Road Trip (Day Four)

Journaling our first big family road trip with our old and rusty well-loved Dodge Caravan.

(Linwood – Mackinac – Wisconsin – Minnesota). Road time: 11 hrs

Google map.

June 25 (Sunday).

Mira likes to stretch when she sleeps, and she has a habit of kicking her blankets off. When I opened my eyes, she was sprawled over half of the air mattress, while Ian and I were squished on the other half, with Ian’s back pressing on the mesh of the playpen. I woke up Ian and asked him to move to the other side where there’s more space. We carefully moved Mira, who was sleeping on top of the comforter, under the covers, between us. I went back to sleep, but not for long. Diane woke up and wanted to chat. She started getting fussy so I brought her to our bed. It was 6:45 AM. The campground was still quiet.

We ate the last of our packed food for breakfast. We then packed up our tent and got cleaned up. Around 9 o’clock we hit the road. We needed an early start as we still have quite a lot of driving to do. We quickly hopped out of the van to take a selfie before leaving the campground entirely.

Ian stopped at Walmart in West Branch to get some supplies. We ate some bananas on the road and finished our left over chips. The girls went on a squeeze-y-pack-and mum-mum-diet until we were able to stop for food.

Just before noon we crossed the famous Mackinac Bridge, an engineering feat on its own. It’s the longest suspension bridge between anchorages in the Western Hemisphere, and connects the city of St. Ignace on the north end with the village of Mackinaw City on the south.

We stopped at the Mackinac Bridge Visitor’s Center to stretch our legs, sight-see, and take some photos.

And then we proceeded to Upper Peninsula, where we saw some sandy beaches with clear blue water.

Both girls took a nap. The van was finally quiet. Ian and I took advantage of this and listened to our audiobook. We started with Lauren Graham’s Talking as Fast as I Can.

Before leaving the Upper Peninsula, we stopped at Subway for supper. Ian and I each ordered a foot long sandwich and shared them with the girls. The guy who prepared Ian’s sandwich came over to our table and gave us 2 chocolate chip cookies for the girls. We gave him a smile. What a nice man I thought to myself. Earlier, I was overhearing his conversation with my husband as he puts the cheese on the Italian herbs and cheese bun. He said it’s his birthday. And he’s thankful he has lived this far. I looked at his face. In my estimation, he’s probably in his late 50s. Definitely still young to be saying such things.  He said he got really sick for months and thought that he wouldn’t make it. But he did. And he’s grateful for his recovery. Life is fleeting. Psalm says that man is like a breath; his days are like a passing shadow. I think the sooner we realize this, and really understand what that sentiment means, the more we’ll live our lives with purpose and meaning. I walked out of Subway contemplating about this.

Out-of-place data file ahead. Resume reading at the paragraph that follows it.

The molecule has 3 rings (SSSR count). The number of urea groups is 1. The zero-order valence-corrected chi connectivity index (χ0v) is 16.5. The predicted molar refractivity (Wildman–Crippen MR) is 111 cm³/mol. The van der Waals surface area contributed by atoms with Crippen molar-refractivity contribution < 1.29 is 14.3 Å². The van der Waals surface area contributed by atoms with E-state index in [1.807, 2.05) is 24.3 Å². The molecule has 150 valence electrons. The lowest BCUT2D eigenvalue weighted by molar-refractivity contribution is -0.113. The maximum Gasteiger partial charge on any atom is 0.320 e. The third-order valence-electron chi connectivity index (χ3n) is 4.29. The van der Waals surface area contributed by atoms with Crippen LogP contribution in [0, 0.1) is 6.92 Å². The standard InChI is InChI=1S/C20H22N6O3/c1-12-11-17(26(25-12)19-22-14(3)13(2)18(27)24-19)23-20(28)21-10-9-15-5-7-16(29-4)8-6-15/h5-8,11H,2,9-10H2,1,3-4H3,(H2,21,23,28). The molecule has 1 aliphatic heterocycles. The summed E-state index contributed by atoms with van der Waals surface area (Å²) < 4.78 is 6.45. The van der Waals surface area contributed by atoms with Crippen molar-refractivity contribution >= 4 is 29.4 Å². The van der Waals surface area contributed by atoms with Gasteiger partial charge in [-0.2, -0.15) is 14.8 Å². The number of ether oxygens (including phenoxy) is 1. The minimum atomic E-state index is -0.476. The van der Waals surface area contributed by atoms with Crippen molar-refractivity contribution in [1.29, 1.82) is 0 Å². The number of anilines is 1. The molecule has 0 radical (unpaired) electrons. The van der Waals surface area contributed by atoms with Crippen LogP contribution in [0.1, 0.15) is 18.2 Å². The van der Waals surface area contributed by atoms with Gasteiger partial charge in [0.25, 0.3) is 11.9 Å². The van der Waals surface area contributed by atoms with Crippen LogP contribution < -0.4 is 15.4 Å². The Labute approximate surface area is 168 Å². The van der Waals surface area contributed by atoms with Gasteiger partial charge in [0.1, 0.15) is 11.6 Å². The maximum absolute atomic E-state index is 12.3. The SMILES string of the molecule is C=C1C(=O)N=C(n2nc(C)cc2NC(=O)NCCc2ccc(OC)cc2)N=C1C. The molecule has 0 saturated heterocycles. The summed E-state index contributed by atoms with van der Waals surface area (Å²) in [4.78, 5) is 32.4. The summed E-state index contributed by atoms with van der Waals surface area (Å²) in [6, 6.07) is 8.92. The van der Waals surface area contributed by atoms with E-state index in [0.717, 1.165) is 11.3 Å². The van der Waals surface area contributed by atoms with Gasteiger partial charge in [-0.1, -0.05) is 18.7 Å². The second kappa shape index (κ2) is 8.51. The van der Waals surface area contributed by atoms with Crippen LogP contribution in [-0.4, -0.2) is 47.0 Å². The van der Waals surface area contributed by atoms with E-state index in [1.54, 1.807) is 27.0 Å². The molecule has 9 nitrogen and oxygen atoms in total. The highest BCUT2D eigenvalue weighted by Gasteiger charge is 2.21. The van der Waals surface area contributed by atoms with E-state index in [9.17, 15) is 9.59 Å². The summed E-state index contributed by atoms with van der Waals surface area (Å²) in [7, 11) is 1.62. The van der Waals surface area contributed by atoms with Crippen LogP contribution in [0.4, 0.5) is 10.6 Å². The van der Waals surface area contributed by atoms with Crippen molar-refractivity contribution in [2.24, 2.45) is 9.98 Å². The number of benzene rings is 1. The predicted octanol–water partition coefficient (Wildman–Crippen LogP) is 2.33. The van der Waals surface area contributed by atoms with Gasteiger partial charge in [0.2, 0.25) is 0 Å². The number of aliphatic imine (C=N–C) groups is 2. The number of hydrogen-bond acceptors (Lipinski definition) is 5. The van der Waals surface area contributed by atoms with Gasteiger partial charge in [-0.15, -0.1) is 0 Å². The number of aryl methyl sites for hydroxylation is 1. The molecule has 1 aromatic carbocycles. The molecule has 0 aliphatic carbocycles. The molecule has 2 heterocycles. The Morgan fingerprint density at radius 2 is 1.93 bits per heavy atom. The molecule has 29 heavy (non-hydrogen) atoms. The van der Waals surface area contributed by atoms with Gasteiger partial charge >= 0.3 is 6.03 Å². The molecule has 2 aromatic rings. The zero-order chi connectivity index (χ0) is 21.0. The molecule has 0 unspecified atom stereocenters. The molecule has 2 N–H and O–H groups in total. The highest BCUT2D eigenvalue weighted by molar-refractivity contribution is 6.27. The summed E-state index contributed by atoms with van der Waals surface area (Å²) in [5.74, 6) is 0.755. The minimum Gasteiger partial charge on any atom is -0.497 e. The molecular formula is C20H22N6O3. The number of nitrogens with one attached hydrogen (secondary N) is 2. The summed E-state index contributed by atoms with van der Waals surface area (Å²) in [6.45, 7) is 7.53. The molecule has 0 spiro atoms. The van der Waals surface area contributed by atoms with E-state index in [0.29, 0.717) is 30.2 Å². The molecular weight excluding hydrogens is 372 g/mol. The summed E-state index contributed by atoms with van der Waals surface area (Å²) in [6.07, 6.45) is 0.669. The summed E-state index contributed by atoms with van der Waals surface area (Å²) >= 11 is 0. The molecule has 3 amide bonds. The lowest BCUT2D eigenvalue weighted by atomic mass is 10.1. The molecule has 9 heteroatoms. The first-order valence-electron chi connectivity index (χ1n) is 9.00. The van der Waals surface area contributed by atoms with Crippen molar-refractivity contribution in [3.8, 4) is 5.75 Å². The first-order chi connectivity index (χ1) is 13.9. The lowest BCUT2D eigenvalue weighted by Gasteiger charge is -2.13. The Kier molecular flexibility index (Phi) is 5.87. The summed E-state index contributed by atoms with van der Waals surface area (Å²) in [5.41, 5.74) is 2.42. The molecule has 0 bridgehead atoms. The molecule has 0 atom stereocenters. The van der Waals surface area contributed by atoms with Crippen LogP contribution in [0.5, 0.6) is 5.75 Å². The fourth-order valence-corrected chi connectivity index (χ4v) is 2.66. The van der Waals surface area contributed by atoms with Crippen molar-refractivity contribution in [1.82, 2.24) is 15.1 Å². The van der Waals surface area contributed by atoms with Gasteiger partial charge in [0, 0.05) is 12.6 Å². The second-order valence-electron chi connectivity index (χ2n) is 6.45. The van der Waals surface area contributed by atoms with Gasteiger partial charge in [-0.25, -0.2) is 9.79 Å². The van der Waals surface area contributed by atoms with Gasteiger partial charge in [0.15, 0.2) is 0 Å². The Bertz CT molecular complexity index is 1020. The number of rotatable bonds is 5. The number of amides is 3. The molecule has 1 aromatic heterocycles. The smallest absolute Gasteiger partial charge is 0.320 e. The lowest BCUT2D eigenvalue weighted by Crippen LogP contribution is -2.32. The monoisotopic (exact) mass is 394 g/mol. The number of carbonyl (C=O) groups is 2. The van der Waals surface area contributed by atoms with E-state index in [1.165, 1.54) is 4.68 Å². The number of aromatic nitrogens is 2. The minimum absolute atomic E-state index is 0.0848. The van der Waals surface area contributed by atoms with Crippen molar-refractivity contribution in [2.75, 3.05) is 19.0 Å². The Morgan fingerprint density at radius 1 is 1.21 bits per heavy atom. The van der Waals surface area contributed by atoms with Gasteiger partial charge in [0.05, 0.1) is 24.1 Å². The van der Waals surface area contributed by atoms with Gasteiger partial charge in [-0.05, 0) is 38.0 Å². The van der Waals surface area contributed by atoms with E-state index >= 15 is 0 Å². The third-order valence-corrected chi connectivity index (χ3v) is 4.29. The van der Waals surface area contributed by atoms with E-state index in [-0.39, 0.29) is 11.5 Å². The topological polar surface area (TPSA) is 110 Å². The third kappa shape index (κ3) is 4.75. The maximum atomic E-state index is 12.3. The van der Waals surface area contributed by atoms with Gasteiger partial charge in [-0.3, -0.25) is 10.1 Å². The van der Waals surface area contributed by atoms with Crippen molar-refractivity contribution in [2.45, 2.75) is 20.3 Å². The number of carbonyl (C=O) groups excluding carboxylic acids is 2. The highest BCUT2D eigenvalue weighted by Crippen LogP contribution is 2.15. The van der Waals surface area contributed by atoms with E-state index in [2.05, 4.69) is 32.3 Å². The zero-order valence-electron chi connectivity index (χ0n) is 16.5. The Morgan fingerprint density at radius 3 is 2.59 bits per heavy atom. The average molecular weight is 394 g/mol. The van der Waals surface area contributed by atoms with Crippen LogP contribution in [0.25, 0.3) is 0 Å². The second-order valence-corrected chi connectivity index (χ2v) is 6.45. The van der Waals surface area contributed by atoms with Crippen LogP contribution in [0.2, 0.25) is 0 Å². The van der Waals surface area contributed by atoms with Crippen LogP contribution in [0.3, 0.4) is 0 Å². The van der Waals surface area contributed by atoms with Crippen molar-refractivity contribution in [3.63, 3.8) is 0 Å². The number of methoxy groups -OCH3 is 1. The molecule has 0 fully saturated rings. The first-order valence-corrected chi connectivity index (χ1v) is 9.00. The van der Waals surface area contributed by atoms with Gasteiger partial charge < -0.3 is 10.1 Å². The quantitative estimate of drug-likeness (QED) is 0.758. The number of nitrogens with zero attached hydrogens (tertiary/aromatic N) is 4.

We went back on the van and drove again. We saw Wisconsin in passing. The sun was setting and there were beautiful swirls of clouds covering a big portion of the sky. Two hours and a half after, we crossed the Minnesota Bridge.

Soon after that, we arrived in our hotel. It was 9:30 in the evening (EST). Duluth Spirit Mountain Inn is located in Westgate Boulevard in Duluth, Minnesota. The inn is sitting on a slight hill. Mira kept saying she wanted to swim when she found out there’s a swimming pool where we would be staying.

I wasn’t sure what to expect about the place because Ian booked it online without me. The inn’s interior has a look of a log cabin, or at least maybe that’s what they were trying to do. The dining area facing the reception’s desk was crammed with log tables and chairs. Complimentary breakfast is from 6-9 AM, I heard. There was a sign just before the stairs to head downstairs if there’s no room in the dining area to dine. I wondered why.

We headed upstairs to our room when Ian got the keys. There were no elevators in sight. Ian found that cumbersome especially since he had to carry most of our belongings on 4 flights of stairs. Our room was almost at the end of a very long hallway of doors that seemed liked a dungeon. The white stucco walls were the only thing that was bright about the place. The carpet that has a psychedelic print of murky colours, and the dark brown doors made the hallway look narrower.  As we entered the room, a sink with a vanity mirror by the door greeted us. I found that odd. On the opposite side of the vanity mirror was the washroom. It had a toilet, a tub with a shower, but had no sink. There was a pungent smell of cigarette smoke lingering in the room, which made us open the window right away. The room had two double beds and a flat screen TV in front of one of the beds. There was a small round dining table with 2 chairs in a corner close to the washroom, right beside the second bed. Facing it was a kitchenette with a sink and counter space that had a coffee machine. We set up the playpen for Diane in between the two beds. When the girls went to sleep, we called it a night. It has been a long day. This marked the end of the fourth day of our trip.

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